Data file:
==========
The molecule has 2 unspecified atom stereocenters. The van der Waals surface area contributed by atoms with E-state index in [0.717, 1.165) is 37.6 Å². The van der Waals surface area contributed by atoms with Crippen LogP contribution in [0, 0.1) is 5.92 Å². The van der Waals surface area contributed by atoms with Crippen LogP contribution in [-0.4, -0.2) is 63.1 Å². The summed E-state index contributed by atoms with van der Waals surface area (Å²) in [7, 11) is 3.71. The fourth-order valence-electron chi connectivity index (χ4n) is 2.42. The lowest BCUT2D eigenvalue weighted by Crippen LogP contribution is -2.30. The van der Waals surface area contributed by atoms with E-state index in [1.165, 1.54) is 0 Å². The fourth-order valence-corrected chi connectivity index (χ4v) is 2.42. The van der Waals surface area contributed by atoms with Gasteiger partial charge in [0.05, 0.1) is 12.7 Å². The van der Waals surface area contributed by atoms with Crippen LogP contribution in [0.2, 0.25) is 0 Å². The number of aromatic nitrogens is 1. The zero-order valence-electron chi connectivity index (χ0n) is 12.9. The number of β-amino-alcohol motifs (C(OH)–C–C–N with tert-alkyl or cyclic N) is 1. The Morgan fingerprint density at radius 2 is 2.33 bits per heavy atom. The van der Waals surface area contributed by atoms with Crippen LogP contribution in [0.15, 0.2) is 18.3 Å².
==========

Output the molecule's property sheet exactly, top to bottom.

The molecule has 2 unspecified atom stereocenters. The van der Waals surface area contributed by atoms with E-state index in [0.717, 1.165) is 37.6 Å². The van der Waals surface area contributed by atoms with Crippen LogP contribution in [0, 0.1) is 5.92 Å². The van der Waals surface area contributed by atoms with Crippen LogP contribution in [-0.4, -0.2) is 63.1 Å². The summed E-state index contributed by atoms with van der Waals surface area (Å²) in [7, 11) is 3.71. The fourth-order valence-electron chi connectivity index (χ4n) is 2.42. The lowest BCUT2D eigenvalue weighted by Crippen LogP contribution is -2.30. The van der Waals surface area contributed by atoms with E-state index in [1.165, 1.54) is 0 Å². The fourth-order valence-corrected chi connectivity index (χ4v) is 2.42. The van der Waals surface area contributed by atoms with Gasteiger partial charge in [0.05, 0.1) is 12.7 Å². The van der Waals surface area contributed by atoms with Crippen LogP contribution in [0.2, 0.25) is 0 Å². The number of aromatic nitrogens is 1. The zero-order valence-electron chi connectivity index (χ0n) is 12.9. The number of β-amino-alcohol motifs (C(OH)–C–C–N with tert-alkyl or cyclic N) is 1. The Morgan fingerprint density at radius 2 is 2.33 bits per heavy atom. The van der Waals surface area contributed by atoms with Crippen LogP contribution in [0.15, 0.2) is 18.3 Å².